Global warming has slowed down in the past decade or so: "Some people call it a slow-down, some call it a hiatus, some people call it a pause. The global average surface temperature has not increased substantially over the last 10 to 15 years," notes a scientist. That's true even though the amount of carbon dioxide in the atmosphere keeps speeding up. We have the deep ocean to thank, experts say: It's acting as a massive heat sink.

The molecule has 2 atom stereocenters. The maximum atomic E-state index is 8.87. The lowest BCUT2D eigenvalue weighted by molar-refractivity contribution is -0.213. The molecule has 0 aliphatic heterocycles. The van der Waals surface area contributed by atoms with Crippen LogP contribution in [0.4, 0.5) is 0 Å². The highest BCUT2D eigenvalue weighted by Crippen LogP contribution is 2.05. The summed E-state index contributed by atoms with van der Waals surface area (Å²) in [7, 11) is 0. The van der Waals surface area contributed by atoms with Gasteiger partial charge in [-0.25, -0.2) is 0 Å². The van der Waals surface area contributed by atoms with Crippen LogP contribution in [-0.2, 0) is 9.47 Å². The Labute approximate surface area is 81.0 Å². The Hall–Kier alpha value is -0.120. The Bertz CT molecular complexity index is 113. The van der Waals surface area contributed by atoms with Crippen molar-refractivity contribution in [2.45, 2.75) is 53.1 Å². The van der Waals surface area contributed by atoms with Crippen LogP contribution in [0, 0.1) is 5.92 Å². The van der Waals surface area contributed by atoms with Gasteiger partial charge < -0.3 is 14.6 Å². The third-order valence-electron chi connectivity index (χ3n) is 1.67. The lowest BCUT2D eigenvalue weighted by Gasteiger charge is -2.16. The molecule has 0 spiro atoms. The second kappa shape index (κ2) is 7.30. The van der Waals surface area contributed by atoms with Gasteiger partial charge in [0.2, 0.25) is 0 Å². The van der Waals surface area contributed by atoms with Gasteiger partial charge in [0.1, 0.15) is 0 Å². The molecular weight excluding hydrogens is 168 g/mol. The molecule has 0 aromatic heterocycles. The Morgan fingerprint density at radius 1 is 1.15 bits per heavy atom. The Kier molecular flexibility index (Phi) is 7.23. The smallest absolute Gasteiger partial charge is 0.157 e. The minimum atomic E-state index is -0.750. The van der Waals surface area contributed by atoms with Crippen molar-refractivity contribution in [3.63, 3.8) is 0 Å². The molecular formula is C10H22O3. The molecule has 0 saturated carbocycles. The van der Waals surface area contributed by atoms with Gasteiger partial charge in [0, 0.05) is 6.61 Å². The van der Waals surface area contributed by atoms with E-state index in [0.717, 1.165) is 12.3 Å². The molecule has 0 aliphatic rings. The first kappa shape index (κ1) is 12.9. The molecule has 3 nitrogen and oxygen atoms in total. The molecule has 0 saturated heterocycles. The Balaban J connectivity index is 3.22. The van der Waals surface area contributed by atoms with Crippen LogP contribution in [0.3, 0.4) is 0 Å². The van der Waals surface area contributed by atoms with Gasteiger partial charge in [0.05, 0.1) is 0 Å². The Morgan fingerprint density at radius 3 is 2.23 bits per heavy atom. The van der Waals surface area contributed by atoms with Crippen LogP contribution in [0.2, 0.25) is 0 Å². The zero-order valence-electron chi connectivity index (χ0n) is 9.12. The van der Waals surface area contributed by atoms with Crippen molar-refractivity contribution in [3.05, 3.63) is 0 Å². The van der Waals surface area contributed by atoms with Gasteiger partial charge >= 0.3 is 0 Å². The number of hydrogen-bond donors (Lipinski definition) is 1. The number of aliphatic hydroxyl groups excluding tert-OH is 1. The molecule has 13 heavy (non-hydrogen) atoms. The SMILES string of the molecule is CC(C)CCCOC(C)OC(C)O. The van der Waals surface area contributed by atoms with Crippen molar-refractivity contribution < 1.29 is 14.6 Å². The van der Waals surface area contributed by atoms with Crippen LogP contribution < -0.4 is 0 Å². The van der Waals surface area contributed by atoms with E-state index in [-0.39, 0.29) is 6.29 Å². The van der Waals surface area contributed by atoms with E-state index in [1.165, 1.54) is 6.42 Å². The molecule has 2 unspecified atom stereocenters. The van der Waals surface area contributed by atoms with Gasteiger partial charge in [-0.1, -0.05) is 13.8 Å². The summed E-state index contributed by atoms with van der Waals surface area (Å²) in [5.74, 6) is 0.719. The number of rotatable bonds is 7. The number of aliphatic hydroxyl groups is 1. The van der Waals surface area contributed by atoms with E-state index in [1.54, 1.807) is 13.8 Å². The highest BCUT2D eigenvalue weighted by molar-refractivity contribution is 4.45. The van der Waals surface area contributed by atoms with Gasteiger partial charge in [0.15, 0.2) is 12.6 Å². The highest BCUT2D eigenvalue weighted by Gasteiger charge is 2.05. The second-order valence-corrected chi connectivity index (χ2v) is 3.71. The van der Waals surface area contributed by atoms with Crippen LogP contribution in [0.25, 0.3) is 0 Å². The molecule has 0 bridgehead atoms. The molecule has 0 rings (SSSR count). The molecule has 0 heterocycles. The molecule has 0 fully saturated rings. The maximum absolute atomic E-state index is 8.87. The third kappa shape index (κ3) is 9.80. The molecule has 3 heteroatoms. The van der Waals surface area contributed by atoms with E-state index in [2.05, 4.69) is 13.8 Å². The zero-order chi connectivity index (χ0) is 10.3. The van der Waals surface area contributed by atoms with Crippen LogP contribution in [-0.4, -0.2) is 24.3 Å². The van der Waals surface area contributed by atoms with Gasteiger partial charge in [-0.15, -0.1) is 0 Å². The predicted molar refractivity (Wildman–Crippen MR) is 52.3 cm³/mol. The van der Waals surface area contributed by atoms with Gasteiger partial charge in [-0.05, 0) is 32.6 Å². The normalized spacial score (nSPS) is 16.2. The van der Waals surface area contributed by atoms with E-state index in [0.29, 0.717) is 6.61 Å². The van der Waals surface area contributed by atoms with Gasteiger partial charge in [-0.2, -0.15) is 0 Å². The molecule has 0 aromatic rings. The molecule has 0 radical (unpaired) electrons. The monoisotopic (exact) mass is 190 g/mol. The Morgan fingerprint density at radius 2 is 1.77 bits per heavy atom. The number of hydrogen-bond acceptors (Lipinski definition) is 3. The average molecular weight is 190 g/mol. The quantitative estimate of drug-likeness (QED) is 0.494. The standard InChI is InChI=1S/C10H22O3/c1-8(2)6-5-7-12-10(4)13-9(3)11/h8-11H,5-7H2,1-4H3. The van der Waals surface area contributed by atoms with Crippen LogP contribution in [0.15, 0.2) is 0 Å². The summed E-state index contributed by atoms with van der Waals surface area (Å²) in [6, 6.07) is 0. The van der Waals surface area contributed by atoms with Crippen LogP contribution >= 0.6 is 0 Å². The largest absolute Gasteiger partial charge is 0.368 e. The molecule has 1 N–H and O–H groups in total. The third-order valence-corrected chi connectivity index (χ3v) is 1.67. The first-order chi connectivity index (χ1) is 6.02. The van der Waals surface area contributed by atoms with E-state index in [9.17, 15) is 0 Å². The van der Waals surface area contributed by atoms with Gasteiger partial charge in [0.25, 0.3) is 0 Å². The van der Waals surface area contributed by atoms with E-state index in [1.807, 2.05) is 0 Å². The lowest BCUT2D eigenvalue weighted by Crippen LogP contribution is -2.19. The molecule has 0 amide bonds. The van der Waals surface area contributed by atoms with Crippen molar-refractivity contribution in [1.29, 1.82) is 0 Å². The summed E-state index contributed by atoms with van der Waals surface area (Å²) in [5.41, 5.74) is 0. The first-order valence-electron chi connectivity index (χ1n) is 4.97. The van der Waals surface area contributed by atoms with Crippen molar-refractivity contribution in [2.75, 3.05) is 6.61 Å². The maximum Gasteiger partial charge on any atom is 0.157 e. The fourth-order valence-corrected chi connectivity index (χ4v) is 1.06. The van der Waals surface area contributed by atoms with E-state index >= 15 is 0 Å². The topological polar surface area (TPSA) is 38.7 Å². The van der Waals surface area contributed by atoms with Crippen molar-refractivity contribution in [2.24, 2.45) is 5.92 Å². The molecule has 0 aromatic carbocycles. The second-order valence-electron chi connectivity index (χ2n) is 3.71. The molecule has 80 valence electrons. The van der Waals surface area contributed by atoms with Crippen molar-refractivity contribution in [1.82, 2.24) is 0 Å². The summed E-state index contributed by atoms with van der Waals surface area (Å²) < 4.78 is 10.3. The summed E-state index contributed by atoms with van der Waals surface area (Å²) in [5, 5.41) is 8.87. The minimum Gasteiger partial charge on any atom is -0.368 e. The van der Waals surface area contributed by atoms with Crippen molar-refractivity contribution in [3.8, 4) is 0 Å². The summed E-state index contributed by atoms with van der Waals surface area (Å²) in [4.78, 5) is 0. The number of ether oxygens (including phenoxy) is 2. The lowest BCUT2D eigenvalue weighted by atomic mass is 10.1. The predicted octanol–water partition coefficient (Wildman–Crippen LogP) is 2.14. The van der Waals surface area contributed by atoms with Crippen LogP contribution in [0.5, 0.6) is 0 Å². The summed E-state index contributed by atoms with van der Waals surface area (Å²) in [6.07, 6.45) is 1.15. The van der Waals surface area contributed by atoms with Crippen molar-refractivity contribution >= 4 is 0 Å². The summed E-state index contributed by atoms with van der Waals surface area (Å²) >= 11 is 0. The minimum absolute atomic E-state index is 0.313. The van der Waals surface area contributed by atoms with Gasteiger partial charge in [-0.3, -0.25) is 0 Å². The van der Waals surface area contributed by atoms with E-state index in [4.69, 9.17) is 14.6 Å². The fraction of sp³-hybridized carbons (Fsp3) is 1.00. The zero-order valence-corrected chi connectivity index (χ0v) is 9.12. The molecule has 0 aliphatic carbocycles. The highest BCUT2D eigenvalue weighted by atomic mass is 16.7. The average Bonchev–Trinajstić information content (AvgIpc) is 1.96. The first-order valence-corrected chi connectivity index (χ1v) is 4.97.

The heat is shifting from the atmosphere down into the ocean, where it can't be tracked, they surmise. In other words, "It looks like the Earth is continuing to accumulate energy but it looks like it is being rearranged and hidden from view," an expert tells the Independent. Despite this pause, things will keep heating up, though on a slightly delayed schedule: The temperatures forecast for 2015 may not arrive until five or 10 years later, experts say, though the rise in temperatures across the century is poised to remain the same. So is the current East Coast-Midwest heat wave due to global warming, LiveScience asks? Tough to answer, say researchers, but "as the average temperature increases, these types of events become more frequent."